Via The Hill newspaper, the Florida legislature is considering a bill that would move the state's primary up, just one week after the first-in-the-nation New Hampshire primary.
"We're not doing it to offend anyone," Marco Rubio (R) said via speakerphone to reporters assembled for a Christian Science Monitor breakfast. But, he explained, "Florida is a socioeconomic microcosm of the United States, [and it] has very little voice in the selection of the nominees."Though Rubio claims this move will place more importance on Florida, all it will really do is place more importance on Iowa and New Hampshire. WIth only a week between New Hampshire and Florida, there is no time for any significant changes to take place in the campaign, so the Florida primary will largely be determined by the momentum dynamics emerging from New Hampshire, which will result from the momentum of Iowa. Instead of making the early primaries more representative of the nation at whole, moving the Florida date up does nothing more than place even MORE importance on the unrepresentantive states of Iowa and New Hampshire.
To truly change the dynamics of the primary, and place more emphasis on substantive differences between the candidates rather than the "momentum" game that ended up giving John Kerry the nomination in '04, one of two changes should be made:
1) Make a state like Florida, Michigan, Virginia, etc, the FIRST primary, before Iowa or New Hampshire. This would make candidates appeal to states that are truly representative of the nation, rather than pandering to the ethanol-loving, 99% white Iowa, or the similarly homogenous New Hampshire. Placing one of these states' primaries soon after New Hampshire and Iowa is actually counter-productive, since it will simply be vulnerable to the momentum dynamics of the earlier competitions.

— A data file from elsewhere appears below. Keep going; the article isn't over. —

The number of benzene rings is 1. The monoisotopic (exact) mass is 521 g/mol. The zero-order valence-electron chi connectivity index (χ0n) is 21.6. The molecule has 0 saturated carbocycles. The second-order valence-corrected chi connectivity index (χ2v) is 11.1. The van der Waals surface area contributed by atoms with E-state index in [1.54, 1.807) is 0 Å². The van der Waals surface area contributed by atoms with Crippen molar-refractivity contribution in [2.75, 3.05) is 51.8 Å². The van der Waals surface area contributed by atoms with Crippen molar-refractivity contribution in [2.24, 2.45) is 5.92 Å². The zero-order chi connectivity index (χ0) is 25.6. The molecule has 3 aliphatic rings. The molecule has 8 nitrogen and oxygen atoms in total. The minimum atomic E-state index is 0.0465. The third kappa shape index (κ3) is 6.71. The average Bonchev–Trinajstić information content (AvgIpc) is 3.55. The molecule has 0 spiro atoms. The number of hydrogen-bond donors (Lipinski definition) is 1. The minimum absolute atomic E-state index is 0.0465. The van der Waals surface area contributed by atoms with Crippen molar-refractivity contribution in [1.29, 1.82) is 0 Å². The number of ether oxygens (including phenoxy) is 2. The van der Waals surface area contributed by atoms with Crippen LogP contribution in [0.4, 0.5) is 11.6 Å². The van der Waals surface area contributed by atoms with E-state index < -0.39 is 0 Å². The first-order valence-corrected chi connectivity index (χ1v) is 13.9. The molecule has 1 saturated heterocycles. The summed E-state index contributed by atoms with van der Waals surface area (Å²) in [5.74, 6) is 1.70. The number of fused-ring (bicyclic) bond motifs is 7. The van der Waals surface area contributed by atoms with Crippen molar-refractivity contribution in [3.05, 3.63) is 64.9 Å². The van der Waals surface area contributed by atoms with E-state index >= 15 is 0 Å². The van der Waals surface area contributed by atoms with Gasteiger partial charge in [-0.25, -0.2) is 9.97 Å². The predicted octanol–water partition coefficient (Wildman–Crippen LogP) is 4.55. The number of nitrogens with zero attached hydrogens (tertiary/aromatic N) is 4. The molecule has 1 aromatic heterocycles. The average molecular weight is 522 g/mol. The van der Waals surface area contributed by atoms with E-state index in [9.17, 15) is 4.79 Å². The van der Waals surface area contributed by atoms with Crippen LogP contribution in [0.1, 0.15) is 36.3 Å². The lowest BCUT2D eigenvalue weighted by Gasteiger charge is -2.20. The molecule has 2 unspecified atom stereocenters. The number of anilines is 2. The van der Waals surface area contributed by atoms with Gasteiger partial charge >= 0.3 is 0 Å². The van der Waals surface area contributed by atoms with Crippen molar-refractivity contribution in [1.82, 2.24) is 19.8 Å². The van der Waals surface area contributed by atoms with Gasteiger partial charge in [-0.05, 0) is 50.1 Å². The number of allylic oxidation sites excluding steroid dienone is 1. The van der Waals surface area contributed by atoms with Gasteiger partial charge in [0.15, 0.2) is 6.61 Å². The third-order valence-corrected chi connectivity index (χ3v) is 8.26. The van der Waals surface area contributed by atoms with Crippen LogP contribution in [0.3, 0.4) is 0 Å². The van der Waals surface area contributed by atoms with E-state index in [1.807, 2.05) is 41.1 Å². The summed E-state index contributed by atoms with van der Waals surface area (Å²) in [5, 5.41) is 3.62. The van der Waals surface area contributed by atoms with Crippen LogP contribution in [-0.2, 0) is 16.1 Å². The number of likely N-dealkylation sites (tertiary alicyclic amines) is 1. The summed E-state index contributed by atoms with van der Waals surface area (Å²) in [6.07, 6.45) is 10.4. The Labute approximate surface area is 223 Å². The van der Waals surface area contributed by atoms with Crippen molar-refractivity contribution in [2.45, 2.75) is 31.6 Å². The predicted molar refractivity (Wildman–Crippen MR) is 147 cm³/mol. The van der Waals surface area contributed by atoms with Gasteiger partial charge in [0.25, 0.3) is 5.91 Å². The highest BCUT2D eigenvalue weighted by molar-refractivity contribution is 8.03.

2) If New Hampshire or Iowa refuse to budge, as is likely the case, make a state like Florida the first primary after New Hampshire, but leave some time between them. This would preserve the first-in-the-nation status of Iowa and New Hampshire, give more importance to a diverse, large state like Florida, while at the same time making it more immune to the boomerang effect of New Hampshire and Iowa.
Presidential primaries used to take months, with the contest still up for grabs for a few weeks after Super Tuesday. In '04, the contest was basically over after New Hampshire, and arguable even after Iowa. Kerry came from behind to win Iowa, used the momentum to edge out Dean in New Hampshire, and from then on out was the presumed nominee. Super Tuesday was super in name only; by the time the candidates stepped foot in California Kerry was already pondering his VP candidate.
Proponents of Iowa and New Hampshire's near sacred status as the first contests in Presidential primaries claim that the "retail politics" required in those states assure that a solid campaigned with a likeable personality will emerge as the nominee. This may or may not be true (again, Kerry was not the most affable guy in the world). But if we take for granted that New Hampshire and Iowa have their advantages, we should at least balance them with states that demand broad-based appeals to diverse constituencies. The only way we can do this is moving states like Florida, Michigan or California up in the nomination process, but leave them relatively immune from the momentum-swing coming out of Iowa and New Hampshire. If they are only going to reflect the dynamics of New Hampshire, they will only give MORE importance to that primary, not less.